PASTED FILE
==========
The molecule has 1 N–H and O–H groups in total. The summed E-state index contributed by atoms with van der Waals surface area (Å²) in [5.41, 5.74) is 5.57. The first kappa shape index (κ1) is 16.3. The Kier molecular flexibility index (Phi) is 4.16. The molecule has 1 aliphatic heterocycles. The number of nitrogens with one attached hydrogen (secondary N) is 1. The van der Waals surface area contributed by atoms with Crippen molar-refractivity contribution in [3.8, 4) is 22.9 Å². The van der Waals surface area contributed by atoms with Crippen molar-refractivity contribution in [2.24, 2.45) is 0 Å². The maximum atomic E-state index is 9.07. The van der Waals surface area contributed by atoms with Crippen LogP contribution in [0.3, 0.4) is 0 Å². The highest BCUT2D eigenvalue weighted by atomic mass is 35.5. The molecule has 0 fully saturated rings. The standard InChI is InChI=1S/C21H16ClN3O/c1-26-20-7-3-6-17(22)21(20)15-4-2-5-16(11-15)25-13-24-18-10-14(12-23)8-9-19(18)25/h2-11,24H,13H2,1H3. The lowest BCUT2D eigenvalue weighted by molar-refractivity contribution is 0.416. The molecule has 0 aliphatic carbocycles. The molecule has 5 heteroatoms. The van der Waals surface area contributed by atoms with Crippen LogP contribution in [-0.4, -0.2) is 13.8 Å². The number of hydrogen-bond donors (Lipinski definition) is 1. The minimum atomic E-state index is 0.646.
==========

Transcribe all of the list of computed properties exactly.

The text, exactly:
The molecule has 1 N–H and O–H groups in total. The summed E-state index contributed by atoms with van der Waals surface area (Å²) in [5.41, 5.74) is 5.57. The first kappa shape index (κ1) is 16.3. The Kier molecular flexibility index (Phi) is 4.16. The molecule has 1 aliphatic heterocycles. The number of nitrogens with one attached hydrogen (secondary N) is 1. The van der Waals surface area contributed by atoms with Crippen molar-refractivity contribution in [3.8, 4) is 22.9 Å². The van der Waals surface area contributed by atoms with Crippen molar-refractivity contribution in [2.24, 2.45) is 0 Å². The maximum atomic E-state index is 9.07. The van der Waals surface area contributed by atoms with Crippen LogP contribution in [0.3, 0.4) is 0 Å². The highest BCUT2D eigenvalue weighted by atomic mass is 35.5. The molecule has 0 fully saturated rings. The standard InChI is InChI=1S/C21H16ClN3O/c1-26-20-7-3-6-17(22)21(20)15-4-2-5-16(11-15)25-13-24-18-10-14(12-23)8-9-19(18)25/h2-11,24H,13H2,1H3. The lowest BCUT2D eigenvalue weighted by molar-refractivity contribution is 0.416. The molecule has 0 aliphatic carbocycles. The molecule has 5 heteroatoms. The van der Waals surface area contributed by atoms with Crippen LogP contribution in [-0.4, -0.2) is 13.8 Å². The number of hydrogen-bond donors (Lipinski definition) is 1. The minimum atomic E-state index is 0.646.